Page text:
• The nationally applicable occupational health and safety regulations in the respective country must be observed. These include adequate safety standards at work, protective measures against the effects of harmful substances, prevention of excessive physical and mental fatigue and appropriate training and instruction for employees.
  • Appropriate remuneration must be paid, and the applicable minimum wage regulations must be observed.
  • Employees must be treated equally and must not be subjected to any form of discrimination.
  • Land, forests, and bodies of water must not be illegally taken from their owners. 

The act currently applies to companies with at least 3,000 employees, but it will be extended to include companies with at least 1,000 employees as of January 1, 2024. Smaller companies can also be affected: namely when they are part of a supply chain of large companies.

United States Foreign Corrupt Practices Act  

The Federal Corruptions Policy Act was intended to combat corruption and bribery in US business dealings with foreign officials. The act requires all businesses have a process of due diligence to assure corruption and bribery is not happening in any part of its supply chain.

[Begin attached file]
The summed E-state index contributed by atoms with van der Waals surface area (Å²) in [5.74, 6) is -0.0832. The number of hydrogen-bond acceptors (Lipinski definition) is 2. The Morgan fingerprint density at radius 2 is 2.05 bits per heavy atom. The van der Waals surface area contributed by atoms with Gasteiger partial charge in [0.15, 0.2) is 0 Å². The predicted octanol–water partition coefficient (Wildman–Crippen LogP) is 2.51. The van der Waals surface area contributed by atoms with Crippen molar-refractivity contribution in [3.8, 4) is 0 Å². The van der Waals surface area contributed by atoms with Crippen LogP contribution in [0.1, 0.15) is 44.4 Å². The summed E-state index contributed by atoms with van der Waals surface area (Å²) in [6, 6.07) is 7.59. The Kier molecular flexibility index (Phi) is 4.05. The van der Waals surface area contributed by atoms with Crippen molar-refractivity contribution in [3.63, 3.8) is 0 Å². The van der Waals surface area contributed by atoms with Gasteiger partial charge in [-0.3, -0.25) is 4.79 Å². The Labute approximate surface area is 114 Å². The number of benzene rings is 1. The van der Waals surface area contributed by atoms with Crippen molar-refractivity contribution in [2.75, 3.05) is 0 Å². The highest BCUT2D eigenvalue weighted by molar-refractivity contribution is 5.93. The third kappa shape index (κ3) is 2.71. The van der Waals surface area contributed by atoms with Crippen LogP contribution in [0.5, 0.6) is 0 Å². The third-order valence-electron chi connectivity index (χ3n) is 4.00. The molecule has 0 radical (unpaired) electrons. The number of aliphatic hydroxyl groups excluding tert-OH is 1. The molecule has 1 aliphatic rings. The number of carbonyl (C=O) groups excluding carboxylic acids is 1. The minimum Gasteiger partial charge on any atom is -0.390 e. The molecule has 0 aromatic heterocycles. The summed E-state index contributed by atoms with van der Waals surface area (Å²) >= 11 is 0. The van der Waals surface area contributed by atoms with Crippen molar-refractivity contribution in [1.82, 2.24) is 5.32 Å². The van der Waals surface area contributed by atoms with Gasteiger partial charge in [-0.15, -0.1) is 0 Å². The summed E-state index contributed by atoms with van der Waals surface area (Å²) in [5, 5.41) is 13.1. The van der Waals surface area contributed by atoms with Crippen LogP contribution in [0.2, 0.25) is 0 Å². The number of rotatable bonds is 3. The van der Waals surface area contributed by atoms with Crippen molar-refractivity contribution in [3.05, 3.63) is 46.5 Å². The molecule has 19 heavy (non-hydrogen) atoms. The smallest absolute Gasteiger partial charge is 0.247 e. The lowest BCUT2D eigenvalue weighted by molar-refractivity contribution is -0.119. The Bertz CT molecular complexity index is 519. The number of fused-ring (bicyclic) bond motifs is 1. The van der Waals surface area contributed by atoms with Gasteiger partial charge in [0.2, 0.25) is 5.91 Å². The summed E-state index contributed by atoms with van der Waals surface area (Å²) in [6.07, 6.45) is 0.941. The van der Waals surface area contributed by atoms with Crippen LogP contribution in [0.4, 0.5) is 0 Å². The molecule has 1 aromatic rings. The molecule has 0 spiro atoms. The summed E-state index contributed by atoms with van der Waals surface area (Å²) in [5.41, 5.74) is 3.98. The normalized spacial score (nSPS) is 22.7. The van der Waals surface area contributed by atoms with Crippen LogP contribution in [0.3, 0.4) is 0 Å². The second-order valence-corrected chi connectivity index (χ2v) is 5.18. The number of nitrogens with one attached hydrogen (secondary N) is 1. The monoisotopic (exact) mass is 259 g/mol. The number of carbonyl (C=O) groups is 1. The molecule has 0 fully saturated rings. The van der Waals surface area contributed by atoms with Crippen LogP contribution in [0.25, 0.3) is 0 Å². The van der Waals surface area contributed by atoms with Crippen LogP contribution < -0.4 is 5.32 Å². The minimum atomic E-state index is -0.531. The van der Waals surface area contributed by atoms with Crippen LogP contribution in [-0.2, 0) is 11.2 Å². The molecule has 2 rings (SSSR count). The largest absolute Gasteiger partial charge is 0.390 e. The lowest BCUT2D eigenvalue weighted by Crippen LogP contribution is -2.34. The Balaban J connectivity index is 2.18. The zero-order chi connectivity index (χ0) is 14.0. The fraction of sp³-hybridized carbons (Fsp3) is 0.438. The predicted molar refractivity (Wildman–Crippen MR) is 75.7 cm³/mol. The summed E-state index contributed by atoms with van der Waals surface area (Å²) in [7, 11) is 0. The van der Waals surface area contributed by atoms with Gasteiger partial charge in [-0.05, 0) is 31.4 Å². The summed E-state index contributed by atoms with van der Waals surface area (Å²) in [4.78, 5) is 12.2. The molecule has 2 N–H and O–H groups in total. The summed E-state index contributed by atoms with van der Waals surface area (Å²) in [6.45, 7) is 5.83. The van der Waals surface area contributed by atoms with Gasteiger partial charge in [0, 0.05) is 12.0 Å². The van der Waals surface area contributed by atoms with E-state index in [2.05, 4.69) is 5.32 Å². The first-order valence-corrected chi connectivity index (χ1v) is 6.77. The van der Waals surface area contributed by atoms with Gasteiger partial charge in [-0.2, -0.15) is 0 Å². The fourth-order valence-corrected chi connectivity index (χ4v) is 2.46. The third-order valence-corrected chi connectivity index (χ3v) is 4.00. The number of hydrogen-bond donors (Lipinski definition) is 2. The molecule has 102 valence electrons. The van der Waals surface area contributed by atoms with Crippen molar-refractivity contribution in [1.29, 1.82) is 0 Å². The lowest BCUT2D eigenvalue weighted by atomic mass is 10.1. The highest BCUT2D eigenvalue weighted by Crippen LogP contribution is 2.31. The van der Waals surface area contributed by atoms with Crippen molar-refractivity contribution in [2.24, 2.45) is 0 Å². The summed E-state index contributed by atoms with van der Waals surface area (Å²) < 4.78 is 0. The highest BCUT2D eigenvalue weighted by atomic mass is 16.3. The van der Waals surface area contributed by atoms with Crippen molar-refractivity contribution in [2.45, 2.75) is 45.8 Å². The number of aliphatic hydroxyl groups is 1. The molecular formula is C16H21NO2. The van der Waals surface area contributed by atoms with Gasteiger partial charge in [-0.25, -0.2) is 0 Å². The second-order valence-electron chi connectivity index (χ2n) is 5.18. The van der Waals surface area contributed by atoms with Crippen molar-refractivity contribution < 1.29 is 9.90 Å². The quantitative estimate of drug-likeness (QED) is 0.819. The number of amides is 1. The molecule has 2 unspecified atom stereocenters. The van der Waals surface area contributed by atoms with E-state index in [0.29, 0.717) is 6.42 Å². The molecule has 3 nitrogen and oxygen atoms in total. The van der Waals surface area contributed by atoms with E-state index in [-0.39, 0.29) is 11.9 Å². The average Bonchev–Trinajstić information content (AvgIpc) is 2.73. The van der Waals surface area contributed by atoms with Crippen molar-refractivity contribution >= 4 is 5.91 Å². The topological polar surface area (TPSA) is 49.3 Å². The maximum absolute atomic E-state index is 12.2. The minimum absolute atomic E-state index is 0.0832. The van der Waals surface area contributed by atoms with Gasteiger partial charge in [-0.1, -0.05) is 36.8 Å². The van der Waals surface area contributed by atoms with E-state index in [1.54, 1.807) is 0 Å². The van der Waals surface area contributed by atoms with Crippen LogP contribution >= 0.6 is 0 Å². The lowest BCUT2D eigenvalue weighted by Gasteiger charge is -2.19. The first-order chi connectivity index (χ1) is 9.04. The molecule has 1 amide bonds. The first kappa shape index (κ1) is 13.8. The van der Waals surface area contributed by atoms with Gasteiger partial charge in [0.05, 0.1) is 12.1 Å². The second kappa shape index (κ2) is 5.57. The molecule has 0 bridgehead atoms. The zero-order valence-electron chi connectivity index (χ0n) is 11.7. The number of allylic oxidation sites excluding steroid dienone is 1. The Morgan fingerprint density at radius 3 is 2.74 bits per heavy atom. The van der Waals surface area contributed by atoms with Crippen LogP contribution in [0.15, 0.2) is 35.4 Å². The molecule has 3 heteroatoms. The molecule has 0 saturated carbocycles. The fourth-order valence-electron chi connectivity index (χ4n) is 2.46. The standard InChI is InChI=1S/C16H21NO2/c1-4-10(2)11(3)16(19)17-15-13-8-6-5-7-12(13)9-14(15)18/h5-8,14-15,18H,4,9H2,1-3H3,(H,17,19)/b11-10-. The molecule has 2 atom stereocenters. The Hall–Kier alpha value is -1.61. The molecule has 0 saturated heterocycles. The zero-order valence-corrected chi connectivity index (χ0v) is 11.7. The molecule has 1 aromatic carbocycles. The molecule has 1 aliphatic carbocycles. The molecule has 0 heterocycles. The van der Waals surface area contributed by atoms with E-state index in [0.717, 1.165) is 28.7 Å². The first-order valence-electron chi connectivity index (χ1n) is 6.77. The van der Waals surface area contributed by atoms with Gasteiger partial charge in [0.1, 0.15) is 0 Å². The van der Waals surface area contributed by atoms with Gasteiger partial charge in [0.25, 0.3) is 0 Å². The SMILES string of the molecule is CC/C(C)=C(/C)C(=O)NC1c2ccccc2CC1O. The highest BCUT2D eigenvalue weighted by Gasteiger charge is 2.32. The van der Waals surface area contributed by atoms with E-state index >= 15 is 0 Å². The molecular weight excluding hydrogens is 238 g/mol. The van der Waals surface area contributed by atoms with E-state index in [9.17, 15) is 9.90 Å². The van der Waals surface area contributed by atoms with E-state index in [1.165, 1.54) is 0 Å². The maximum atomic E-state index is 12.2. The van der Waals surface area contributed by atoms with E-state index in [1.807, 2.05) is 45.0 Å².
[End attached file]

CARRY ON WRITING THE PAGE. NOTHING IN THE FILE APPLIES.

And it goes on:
What happens if supply chain legislation is violated?  

If a violation of human rights becomes known, the company must immediately take corrective measures to put an end to the abuse. If the company cannot stop the violation at the supplier in a timely manner, a concrete plan must be drawn up on how the violation can be minimized and avoided. In addition, companies must take preventive measures.

If the company fails to take preventative or corrective action, they could be subject to sanctions that can financially harm the company and its prospects.

Why is supply chain risk management important?  

With increasing supply chain legislation, there is a greater risk for companies to face economic or legal penalties if they don’t comply with regulations. Not only could companies face penalties from governments, but they could also see a backlash of decreased customer support if ethical violations are discovered.

As such, comprehensive supply chain due diligence is necessary to make sure all partners in your supply chain are upholding regulations and meeting ethical standards. Effective due diligence in the modern business environment should also encompass Environmental, Social and Governance (ESG) factors like a company’s human rights record and environmental impact.

By checking across a broad collection of content relevant to due diligence investigations, you reduce the risk of overlooking important information or failing to satisfy the statutory compliance requirements.

How can LexisNexis help with supply chain risk management?

Nexis Diligence+™ combines all the most valuable intelligence and checks you need in a single solution, allowing you improve your supply chain risk management and conduct consistent due diligence searches to ensure your organization is protected against potential threats.